Distinct contributions of rod, cone, and melanopsin photoreceptors to encoding irradiance

Gurprit S. Lall, Victoria L. Revell, Hiroshi Momiji, Jazi Al Enezi, Cara M. Altimus, Ali D. Güler, Carlos Aguilar, Morven A. Cameron, Susan Allender, Mark W. Hankins, Robert J. Lucas

    Research output: Contribution to journalArticlepeer-review


    Photoreceptive, melanopsin-expressing retinal ganglion cells (mRGCs) encode ambient light (irradiance) for the circadian clock, the pupillomotor system, and other influential behavioral/physiological responses. mRGCs are activated both by their intrinsic phototransduction cascade and by the rods and cones. However, the individual contribution of each photoreceptor class to irradiance responses remains unclear. We address this deficit using mice expressing human red cone opsin, in which rod-, cone-, and melanopsin-dependent responses can be identified by their distinct spectral sensitivity. Our data reveal an unexpectedly important role for rods. These photoreceptors define circadian responses at very dim " scotopic" light levels but also at irradiances at which pattern vision relies heavily on cones. By contrast, cone input to irradiance responses dissipates following light adaptation to the extent that these receptors make a very limited contribution to circadian and pupillary light responses under these conditions. Our data provide new insight into retinal circuitry upstream of mRGCs and optimal stimuli for eliciting irradiance responses. © 2010 Elsevier Inc.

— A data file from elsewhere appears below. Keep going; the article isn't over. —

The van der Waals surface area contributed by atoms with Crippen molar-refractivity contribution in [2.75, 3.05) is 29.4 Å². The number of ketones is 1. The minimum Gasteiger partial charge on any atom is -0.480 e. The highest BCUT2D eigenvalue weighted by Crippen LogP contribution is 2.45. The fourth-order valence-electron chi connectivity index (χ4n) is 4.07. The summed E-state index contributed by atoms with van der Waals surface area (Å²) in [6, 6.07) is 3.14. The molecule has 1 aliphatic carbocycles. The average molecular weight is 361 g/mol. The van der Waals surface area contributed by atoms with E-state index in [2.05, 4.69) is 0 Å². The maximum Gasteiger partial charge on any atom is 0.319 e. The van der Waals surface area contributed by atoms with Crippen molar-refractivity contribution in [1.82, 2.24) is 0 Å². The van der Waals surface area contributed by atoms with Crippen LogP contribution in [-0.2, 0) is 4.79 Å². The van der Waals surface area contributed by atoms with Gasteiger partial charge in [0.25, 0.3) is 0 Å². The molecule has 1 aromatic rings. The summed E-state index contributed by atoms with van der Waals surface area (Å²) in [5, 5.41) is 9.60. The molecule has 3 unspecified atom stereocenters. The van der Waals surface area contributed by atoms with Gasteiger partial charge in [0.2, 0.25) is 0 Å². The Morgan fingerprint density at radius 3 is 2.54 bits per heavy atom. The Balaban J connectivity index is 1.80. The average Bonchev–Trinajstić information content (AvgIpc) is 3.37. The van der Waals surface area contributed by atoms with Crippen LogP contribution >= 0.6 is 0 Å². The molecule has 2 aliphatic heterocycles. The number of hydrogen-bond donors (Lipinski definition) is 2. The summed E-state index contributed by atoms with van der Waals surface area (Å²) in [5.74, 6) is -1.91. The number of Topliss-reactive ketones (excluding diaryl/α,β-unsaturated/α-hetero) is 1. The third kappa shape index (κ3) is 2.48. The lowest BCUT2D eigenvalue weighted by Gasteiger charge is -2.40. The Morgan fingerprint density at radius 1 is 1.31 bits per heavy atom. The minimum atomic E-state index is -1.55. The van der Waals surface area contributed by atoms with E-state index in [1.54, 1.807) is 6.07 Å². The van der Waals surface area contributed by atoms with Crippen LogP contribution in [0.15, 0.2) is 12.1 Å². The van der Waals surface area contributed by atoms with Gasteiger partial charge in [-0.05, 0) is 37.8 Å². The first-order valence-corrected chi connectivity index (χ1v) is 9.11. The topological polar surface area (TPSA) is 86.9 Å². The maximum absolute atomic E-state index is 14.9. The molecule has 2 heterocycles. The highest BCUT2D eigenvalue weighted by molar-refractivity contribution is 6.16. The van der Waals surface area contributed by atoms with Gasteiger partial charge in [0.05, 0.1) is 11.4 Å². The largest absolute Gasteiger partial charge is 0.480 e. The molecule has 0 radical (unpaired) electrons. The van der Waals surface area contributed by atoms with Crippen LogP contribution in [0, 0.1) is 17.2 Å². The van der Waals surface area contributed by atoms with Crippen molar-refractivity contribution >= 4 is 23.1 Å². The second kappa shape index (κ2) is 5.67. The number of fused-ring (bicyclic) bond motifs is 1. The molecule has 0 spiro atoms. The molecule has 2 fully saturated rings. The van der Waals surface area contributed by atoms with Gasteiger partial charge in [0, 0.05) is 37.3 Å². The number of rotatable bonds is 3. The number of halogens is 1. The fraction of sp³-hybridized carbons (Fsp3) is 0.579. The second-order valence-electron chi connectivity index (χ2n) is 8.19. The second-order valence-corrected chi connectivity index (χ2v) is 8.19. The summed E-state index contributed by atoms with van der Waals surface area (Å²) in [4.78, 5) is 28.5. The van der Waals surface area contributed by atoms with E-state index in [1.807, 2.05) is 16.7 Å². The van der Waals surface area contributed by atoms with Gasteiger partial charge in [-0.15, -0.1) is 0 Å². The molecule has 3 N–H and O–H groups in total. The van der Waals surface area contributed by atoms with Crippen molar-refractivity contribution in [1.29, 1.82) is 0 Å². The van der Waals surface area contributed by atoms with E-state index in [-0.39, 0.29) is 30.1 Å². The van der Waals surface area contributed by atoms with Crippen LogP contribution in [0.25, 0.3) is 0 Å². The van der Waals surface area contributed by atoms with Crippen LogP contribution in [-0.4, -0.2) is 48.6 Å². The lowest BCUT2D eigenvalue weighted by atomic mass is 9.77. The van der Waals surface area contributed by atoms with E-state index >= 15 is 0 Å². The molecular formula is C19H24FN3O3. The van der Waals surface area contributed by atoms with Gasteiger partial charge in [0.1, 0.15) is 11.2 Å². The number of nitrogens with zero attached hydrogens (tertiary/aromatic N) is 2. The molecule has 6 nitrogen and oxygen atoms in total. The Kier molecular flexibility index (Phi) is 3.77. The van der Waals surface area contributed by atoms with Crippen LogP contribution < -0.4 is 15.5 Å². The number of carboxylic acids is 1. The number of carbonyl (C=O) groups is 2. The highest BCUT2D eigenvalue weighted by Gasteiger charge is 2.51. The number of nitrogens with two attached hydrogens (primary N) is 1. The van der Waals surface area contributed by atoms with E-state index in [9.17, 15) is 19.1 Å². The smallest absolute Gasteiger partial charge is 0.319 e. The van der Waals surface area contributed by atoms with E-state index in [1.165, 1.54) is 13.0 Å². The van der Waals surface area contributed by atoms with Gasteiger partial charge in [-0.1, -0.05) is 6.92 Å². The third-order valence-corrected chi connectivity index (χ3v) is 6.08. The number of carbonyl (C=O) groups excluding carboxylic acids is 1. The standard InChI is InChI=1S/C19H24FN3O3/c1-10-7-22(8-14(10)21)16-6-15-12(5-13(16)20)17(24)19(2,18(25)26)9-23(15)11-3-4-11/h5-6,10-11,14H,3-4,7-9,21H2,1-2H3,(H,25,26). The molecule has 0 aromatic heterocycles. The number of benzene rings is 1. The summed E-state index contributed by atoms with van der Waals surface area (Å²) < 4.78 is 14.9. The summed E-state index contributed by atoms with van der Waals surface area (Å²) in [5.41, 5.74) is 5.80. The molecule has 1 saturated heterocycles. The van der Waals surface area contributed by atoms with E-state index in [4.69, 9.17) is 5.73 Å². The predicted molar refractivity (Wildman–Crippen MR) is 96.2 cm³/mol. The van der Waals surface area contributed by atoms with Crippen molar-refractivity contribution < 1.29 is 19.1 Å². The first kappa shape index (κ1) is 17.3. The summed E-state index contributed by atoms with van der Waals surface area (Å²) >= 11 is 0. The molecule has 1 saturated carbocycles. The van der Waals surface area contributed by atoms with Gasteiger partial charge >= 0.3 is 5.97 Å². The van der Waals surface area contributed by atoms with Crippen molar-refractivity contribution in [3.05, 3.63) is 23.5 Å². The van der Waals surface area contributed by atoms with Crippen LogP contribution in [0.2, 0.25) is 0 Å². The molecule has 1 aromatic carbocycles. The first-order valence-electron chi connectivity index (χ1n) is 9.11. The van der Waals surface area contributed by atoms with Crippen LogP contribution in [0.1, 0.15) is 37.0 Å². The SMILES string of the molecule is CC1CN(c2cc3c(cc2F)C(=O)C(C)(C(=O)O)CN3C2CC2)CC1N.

Original languageEnglish
    Pages (from-to)417-428
    Number of pages11
    Issue number3
    Publication statusPublished - May 2010




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